Aging may affect the pharmacokinetics of verapamil. Elimination half-life may be prolonged in the elderly. In multiple-dose studies under fasting conditions, the bioavailability, measured by AUC, of CALAN SR was similar to CALAN (immediate release); rates of absorption were of course different.
In a randomized, single-dose, crossover study using healthy volunteers, administration of 240 mg CALAN SR with food produced peak plasma verapamil concentrations of 79 ng/mL; time to peak plasma verapamil concentration of 7.71 hours; and AUC (0–24 hr) of 841 ng∙hr/mL. When CALAN SR was administered to fasting subjects, peak plasma verapamil concentration was 164 ng/mL; time to peak plasma verapamil concentration was 5.21 hours; and AUC (0–24 hr) was 1,478 ng∙hr/mL. Similar results were demonstrated for plasma norverapamil. Food thus produces decreased bioavailability (AUC) but a narrower peak-to-trough ratio. Good correlation of dose and response is not available, but controlled studies of CALAN SR have shown effectiveness of doses similar to the effective doses of CALAN (immediate release).
In healthy men, orally administered CALAN undergoes extensive metabolism in the liver. Twelve metabolites have been identified in plasma; all except norverapamil are present in trace amounts only. Norverapamil can reach steady-state plasma concentrations approximately equal to those of verapamil itself. The cardiovascular activity of norverapamil appears to be approximately 20% that of verapamil. Approximately 70% of an administered dose is excreted as metabolites in the urine and 16% or more in the feces within 5 days. About 3% to 4% is excreted in the urine as unchanged drug. Approximately 90% is bound to plasma proteins. In patients with hepatic insufficiency, metabolism of immediate-release verapamil is delayed and elimination half-life prolonged up to 14 to 16 hours (see PRECAUTIONS); the volume of distribution is increased and plasma clearance reduced to about 30% of normal. Verapamil clearance values suggest that patients with liver dysfunction may attain therapeutic verapamil plasma concentrations with one third of the oral daily dose required for patients with normal liver function.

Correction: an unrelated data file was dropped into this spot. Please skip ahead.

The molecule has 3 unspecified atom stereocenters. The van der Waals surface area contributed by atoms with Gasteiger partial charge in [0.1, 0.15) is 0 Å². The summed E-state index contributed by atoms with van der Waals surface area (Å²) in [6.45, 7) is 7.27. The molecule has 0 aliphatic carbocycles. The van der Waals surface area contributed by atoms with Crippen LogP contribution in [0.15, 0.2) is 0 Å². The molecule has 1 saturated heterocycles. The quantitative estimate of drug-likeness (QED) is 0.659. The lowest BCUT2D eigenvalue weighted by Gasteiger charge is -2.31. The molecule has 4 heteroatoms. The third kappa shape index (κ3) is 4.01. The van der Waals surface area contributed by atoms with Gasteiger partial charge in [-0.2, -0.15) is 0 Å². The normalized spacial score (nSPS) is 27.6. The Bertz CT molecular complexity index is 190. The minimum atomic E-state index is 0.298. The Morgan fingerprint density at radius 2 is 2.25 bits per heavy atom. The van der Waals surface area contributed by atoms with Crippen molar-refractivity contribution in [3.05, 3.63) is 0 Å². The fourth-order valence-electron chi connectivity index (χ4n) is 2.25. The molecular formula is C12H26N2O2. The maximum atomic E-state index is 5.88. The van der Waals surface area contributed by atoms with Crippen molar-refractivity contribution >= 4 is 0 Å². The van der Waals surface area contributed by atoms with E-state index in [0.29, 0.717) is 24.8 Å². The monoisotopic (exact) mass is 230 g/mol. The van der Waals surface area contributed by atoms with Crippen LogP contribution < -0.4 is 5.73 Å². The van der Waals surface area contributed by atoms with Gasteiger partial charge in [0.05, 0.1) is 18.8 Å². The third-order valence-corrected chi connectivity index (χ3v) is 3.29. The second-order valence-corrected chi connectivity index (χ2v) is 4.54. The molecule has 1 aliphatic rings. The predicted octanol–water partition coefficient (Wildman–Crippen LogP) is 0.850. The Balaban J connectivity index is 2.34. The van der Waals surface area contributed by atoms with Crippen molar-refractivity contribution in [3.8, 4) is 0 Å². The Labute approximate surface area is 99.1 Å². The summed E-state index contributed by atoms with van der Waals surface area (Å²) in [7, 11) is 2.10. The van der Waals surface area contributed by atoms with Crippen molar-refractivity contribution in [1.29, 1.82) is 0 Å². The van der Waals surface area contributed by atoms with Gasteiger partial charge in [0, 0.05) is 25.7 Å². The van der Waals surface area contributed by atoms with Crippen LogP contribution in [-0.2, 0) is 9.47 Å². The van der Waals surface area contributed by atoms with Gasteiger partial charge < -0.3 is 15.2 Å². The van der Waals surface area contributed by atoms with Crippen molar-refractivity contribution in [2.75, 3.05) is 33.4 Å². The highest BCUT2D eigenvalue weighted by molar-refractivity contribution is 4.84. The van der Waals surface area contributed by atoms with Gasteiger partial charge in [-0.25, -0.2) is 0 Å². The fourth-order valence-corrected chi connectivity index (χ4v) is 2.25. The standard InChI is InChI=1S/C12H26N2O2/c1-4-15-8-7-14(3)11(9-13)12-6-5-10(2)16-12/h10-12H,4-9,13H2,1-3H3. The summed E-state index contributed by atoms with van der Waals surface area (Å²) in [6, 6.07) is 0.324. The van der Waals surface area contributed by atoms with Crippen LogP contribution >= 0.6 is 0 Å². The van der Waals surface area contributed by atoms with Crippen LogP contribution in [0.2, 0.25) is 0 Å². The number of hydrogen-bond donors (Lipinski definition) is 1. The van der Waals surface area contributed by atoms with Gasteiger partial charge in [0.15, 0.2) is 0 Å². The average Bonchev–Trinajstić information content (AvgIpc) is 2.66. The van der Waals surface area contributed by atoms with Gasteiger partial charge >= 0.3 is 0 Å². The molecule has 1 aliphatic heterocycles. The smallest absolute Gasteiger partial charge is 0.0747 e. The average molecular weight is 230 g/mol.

After four weeks of oral dosing (120 mg q.i.d.), verapamil and norverapamil levels were noted in the cerebrospinal fluid with estimated partition coefficient of 0.06 for verapamil and 0.04 for norverapamil.
In ten healthy males, administration of oral verapamil (80 mg every 8 hours for 6 days) and a single oral dose of ethanol (0.8 g/kg) resulted in a 17% increase in mean peak ethanol concentrations (106.45 ± 21.40 to 124.23 ± 24.74 mg∙hr/dL) compared to placebo. The area under the blood ethanol concentration versus time curve (AUC over 12 hours) increased by 30% (365.67 ± 93.52 to 475.07 ± 97.24 mg∙hr/dL). Verapamil AUCs were positively correlated (r=0.71) to increased ethanol blood AUC values (see PRECAUTIONS, Drug interactions).
Hemodynamics and myocardial metabolism
CALAN reduces afterload and myocardial contractility. Improved left ventricular diastolic function in patients with Idiopathic Hypertrophic Subaortic Stenosis (IHSS) and those with coronary heart disease has also been observed with CALAN. In most patients, including those with organic cardiac disease, the negative inotropic action of CALAN is countered by reduction of afterload, and cardiac index is usually not reduced. However, in patients with severe left ventricular dysfunction (eg, pulmonary wedge pressure above 20 mm Hg or ejection fraction less than 30%), or in patients taking beta-adrenergic blocking agents or other cardiodepressant drugs, deterioration of ventricular function may occur (see PRECAUTIONS, Drug interactions).